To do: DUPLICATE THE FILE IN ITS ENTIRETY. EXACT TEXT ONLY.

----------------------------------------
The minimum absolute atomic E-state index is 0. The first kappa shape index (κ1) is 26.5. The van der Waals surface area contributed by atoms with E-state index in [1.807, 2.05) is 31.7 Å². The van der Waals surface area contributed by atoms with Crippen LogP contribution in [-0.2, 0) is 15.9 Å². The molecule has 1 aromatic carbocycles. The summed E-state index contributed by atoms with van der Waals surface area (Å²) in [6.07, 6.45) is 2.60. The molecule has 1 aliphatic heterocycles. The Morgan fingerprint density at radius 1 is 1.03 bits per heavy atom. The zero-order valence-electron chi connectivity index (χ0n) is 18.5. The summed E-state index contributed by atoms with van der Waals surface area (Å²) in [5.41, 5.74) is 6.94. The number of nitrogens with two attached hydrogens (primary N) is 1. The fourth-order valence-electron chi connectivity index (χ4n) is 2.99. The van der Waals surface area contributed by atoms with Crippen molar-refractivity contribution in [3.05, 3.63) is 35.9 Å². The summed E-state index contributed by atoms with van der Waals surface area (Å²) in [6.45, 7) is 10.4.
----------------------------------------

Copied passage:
The minimum absolute atomic E-state index is 0. The first kappa shape index (κ1) is 26.5. The van der Waals surface area contributed by atoms with E-state index in [1.807, 2.05) is 31.7 Å². The van der Waals surface area contributed by atoms with Crippen LogP contribution in [-0.2, 0) is 15.9 Å². The molecule has 1 aromatic carbocycles. The summed E-state index contributed by atoms with van der Waals surface area (Å²) in [6.07, 6.45) is 2.60. The molecule has 1 aliphatic heterocycles. The Morgan fingerprint density at radius 1 is 1.03 bits per heavy atom. The zero-order valence-electron chi connectivity index (χ0n) is 18.5. The summed E-state index contributed by atoms with van der Waals surface area (Å²) in [5.41, 5.74) is 6.94. The number of nitrogens with two attached hydrogens (primary N) is 1. The fourth-order valence-electron chi connectivity index (χ4n) is 2.99. The van der Waals surface area contributed by atoms with Crippen molar-refractivity contribution in [3.05, 3.63) is 35.9 Å². The summed E-state index contributed by atoms with van der Waals surface area (Å²) in [6.45, 7) is 10.4.